Header

Commodores embrace underdog role vs. No. 1 Buccaneers

By Dustin Kent
Before this season, not many people would’ve predicted Gulf Coast to be one of the last two Panhandle Conference teams standing in the postseason.

As the Commodores (21-7) get set to begin play in the FCSAA State Tournament in Niceville on Wednesday against No. 1 Florida Southwestern (29-1), perhaps even fewer would lay down money on the Panhandle runner-up advancing to Friday’s semifinals.

Being doubted, underestimated, written off, it’s a position that the Commodores are accustomed to, and it’s one that they wholly embrace.

“Oh, absolutely. I think we’re better that way,” acting Gulf Coast coach Scott Jackson said. “On the national level we’ve gotten a little bit of respect but probably not a lot, maybe not as much as we’ve deserved.

“We’re 7-1 against the top 25 this year and people still don’t quite believe in us. They definitely don’t think we’ll go through the state tournament with all these teams ranked ahead of us, but we’ve done well in the underdog role all year.”

While the Commodores have embraced being the underdog, it’s not like there has been no good reason for skepticism.

Gulf Coast returned four players from a team that finished last in the Panhandle standings at 2-10 a season ago.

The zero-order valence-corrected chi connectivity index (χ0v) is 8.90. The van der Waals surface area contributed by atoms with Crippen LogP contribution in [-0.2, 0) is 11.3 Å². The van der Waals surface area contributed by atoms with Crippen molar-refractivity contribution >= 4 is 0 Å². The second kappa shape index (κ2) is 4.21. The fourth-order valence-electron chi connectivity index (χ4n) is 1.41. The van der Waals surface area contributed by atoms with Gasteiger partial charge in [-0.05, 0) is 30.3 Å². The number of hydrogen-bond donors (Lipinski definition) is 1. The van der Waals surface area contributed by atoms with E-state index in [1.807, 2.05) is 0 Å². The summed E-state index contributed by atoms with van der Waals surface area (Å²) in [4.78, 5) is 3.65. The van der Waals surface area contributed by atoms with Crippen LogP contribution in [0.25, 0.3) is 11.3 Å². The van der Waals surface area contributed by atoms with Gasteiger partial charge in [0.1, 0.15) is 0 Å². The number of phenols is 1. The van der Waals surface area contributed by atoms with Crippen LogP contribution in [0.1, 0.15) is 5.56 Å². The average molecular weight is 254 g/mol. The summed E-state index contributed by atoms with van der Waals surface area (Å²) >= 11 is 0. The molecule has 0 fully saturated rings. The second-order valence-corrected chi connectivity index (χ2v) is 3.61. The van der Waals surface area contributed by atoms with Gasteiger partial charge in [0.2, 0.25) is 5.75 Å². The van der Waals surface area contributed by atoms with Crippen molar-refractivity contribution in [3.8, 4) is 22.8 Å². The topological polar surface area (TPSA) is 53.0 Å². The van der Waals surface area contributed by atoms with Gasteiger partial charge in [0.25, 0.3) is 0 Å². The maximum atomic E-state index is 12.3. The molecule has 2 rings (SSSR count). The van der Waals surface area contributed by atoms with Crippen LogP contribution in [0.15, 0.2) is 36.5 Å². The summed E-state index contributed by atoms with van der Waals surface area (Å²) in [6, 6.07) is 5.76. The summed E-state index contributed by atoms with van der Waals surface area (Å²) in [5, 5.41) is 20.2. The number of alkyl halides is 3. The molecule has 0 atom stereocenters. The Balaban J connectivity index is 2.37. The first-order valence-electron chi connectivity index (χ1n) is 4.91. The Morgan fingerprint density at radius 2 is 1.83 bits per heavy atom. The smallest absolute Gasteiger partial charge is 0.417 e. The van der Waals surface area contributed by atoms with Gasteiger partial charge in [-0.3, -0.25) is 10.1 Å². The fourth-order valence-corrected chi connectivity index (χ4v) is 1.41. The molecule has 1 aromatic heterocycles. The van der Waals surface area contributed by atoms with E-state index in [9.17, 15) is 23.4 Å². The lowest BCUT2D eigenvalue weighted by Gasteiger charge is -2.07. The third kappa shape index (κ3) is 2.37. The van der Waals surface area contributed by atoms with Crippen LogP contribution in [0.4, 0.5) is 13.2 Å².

The Commodores lost first-year head coach Phil Gaffney to a heart attack on Jan. 18 and he hasn’t returned to the sideline since. They also lost starting sophomore point guard KK Godwin at the start of conference play, first to injury, and then to suspension.

And still, the Commodores continued to win, taking six of their first seven conference games before dropping three out of four and ultimately clinching with a 108-107 triple-overtime victory over Tallahassee on the last day of the regular season thanks to a half-court buzzer-beater by Maurice Gordon.

Gulf Coast rallied from 18 points down in the second half to win that game. It was the fourth time this season that the Commodores rallied from a double digit deficit to beat a Panhandle Conference team.

Sophomore forward Cam Holden said with the team’s aggressive, trapping style of play, the Commodores never see a deficit they don’t believe they can make up.

“The system coach Gaffney put in, you’re never out of it no matter what the score is,” he said. “You can be down by 20 and you’re not out of it. The up and down system wears you down. We might be down 20, but we know we’re coming back. We’ll feel the comeback.

“We press you and wear you down. It felt like we were playing Tallahassee but really you’re battling fatigue the whole game and it’s like, who’s gonna give out of gas first?”

That approach will be put to the test against a deep and talented Florida Southwestern team that has 10 different players who average double digit minutes per game.

Sophomore 6-foot-6 guard Keon Ellis leads the Buccaneers with 18 points per game on 54.5 percent shooting from the field, 40 percent from the 3-point line, and 80 percent from the free throw line.